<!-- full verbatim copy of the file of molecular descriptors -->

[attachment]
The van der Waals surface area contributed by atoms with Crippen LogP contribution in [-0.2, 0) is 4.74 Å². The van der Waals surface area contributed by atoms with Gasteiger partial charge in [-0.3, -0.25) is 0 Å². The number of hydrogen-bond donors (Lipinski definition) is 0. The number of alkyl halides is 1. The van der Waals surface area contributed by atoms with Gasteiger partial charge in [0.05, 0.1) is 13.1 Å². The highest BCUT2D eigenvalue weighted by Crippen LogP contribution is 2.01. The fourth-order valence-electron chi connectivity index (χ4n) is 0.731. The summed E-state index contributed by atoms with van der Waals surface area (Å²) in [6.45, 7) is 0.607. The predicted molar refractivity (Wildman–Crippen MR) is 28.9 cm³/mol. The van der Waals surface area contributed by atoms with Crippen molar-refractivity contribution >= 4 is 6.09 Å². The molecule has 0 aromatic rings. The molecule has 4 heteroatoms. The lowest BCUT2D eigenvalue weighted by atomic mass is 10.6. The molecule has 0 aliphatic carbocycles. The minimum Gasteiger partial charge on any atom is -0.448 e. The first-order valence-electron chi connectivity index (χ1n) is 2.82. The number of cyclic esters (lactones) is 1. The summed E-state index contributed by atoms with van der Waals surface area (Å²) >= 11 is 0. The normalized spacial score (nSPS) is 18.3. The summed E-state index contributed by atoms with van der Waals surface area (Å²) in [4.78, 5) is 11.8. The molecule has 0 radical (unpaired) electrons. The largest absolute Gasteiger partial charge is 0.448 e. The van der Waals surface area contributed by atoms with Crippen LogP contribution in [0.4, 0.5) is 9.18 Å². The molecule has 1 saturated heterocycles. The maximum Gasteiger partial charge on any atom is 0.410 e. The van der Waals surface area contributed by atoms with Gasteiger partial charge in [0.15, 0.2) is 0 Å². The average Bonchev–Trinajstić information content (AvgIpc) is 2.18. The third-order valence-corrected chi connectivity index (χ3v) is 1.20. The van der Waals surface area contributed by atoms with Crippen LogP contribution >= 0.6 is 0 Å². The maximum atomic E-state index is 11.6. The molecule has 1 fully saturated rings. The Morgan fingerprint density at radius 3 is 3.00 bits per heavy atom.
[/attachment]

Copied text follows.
The van der Waals surface area contributed by atoms with Crippen LogP contribution in [-0.2, 0) is 4.74 Å². The van der Waals surface area contributed by atoms with Gasteiger partial charge in [-0.3, -0.25) is 0 Å². The number of hydrogen-bond donors (Lipinski definition) is 0. The number of alkyl halides is 1. The van der Waals surface area contributed by atoms with Gasteiger partial charge in [0.05, 0.1) is 13.1 Å². The highest BCUT2D eigenvalue weighted by Crippen LogP contribution is 2.01. The fourth-order valence-electron chi connectivity index (χ4n) is 0.731. The summed E-state index contributed by atoms with van der Waals surface area (Å²) in [6.45, 7) is 0.607. The predicted molar refractivity (Wildman–Crippen MR) is 28.9 cm³/mol. The van der Waals surface area contributed by atoms with Crippen molar-refractivity contribution >= 4 is 6.09 Å². The molecule has 0 aromatic rings. The molecule has 4 heteroatoms. The lowest BCUT2D eigenvalue weighted by atomic mass is 10.6. The molecule has 0 aliphatic carbocycles. The minimum Gasteiger partial charge on any atom is -0.448 e. The first-order valence-electron chi connectivity index (χ1n) is 2.82. The number of cyclic esters (lactones) is 1. The summed E-state index contributed by atoms with van der Waals surface area (Å²) >= 11 is 0. The normalized spacial score (nSPS) is 18.3. The summed E-state index contributed by atoms with van der Waals surface area (Å²) in [4.78, 5) is 11.8. The molecule has 0 radical (unpaired) electrons. The largest absolute Gasteiger partial charge is 0.448 e. The van der Waals surface area contributed by atoms with Crippen LogP contribution in [0.4, 0.5) is 9.18 Å². The molecule has 1 saturated heterocycles. The maximum Gasteiger partial charge on any atom is 0.410 e. The van der Waals surface area contributed by atoms with Gasteiger partial charge in [0.15, 0.2) is 0 Å². The average Bonchev–Trinajstić information content (AvgIpc) is 2.18. The third-order valence-corrected chi connectivity index (χ3v) is 1.20. The van der Waals surface area contributed by atoms with Crippen LogP contribution >= 0.6 is 0 Å². The maximum atomic E-state index is 11.6. The molecule has 1 fully saturated rings. The Morgan fingerprint density at radius 3 is 3.00 bits per heavy atom.